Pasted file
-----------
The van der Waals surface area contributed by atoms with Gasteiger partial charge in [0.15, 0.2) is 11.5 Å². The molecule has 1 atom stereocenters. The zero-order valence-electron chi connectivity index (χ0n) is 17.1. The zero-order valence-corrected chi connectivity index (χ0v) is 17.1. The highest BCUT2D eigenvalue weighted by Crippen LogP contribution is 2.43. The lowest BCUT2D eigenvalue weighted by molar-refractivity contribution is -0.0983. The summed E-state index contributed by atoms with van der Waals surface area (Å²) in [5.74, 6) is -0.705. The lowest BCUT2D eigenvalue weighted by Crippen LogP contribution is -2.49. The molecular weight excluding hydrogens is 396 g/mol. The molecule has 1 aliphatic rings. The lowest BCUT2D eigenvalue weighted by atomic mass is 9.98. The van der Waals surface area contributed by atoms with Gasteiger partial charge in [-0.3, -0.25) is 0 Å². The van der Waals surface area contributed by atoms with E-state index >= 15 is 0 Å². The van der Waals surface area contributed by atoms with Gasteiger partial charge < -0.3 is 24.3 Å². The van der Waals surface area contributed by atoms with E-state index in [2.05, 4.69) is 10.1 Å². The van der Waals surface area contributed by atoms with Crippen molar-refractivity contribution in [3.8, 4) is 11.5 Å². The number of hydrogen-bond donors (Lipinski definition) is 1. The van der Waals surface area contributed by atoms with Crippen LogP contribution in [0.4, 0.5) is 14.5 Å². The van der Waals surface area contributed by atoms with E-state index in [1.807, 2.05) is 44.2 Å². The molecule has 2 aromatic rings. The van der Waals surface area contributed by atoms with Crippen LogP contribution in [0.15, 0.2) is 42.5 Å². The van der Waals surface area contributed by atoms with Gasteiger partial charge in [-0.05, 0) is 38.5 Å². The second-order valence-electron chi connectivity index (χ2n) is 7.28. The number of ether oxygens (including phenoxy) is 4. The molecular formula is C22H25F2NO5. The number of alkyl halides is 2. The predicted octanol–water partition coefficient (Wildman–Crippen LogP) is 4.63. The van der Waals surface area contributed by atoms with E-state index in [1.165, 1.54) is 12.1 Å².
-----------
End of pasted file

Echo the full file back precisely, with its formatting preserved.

The van der Waals surface area contributed by atoms with Gasteiger partial charge in [0.15, 0.2) is 11.5 Å². The molecule has 1 atom stereocenters. The zero-order valence-electron chi connectivity index (χ0n) is 17.1. The zero-order valence-corrected chi connectivity index (χ0v) is 17.1. The highest BCUT2D eigenvalue weighted by Crippen LogP contribution is 2.43. The lowest BCUT2D eigenvalue weighted by molar-refractivity contribution is -0.0983. The summed E-state index contributed by atoms with van der Waals surface area (Å²) in [5.74, 6) is -0.705. The lowest BCUT2D eigenvalue weighted by Crippen LogP contribution is -2.49. The molecular weight excluding hydrogens is 396 g/mol. The molecule has 1 aliphatic rings. The lowest BCUT2D eigenvalue weighted by atomic mass is 9.98. The van der Waals surface area contributed by atoms with Gasteiger partial charge in [-0.3, -0.25) is 0 Å². The van der Waals surface area contributed by atoms with E-state index >= 15 is 0 Å². The van der Waals surface area contributed by atoms with Gasteiger partial charge < -0.3 is 24.3 Å². The van der Waals surface area contributed by atoms with E-state index in [2.05, 4.69) is 10.1 Å². The van der Waals surface area contributed by atoms with Crippen molar-refractivity contribution in [3.8, 4) is 11.5 Å². The number of hydrogen-bond donors (Lipinski definition) is 1. The van der Waals surface area contributed by atoms with Crippen LogP contribution in [0.4, 0.5) is 14.5 Å². The van der Waals surface area contributed by atoms with E-state index in [1.807, 2.05) is 44.2 Å². The molecule has 2 aromatic rings. The van der Waals surface area contributed by atoms with Crippen LogP contribution in [0.15, 0.2) is 42.5 Å². The van der Waals surface area contributed by atoms with Gasteiger partial charge in [-0.05, 0) is 38.5 Å². The second-order valence-electron chi connectivity index (χ2n) is 7.28. The number of ether oxygens (including phenoxy) is 4. The molecular formula is C22H25F2NO5. The number of alkyl halides is 2. The predicted octanol–water partition coefficient (Wildman–Crippen LogP) is 4.63. The van der Waals surface area contributed by atoms with E-state index in [1.165, 1.54) is 12.1 Å².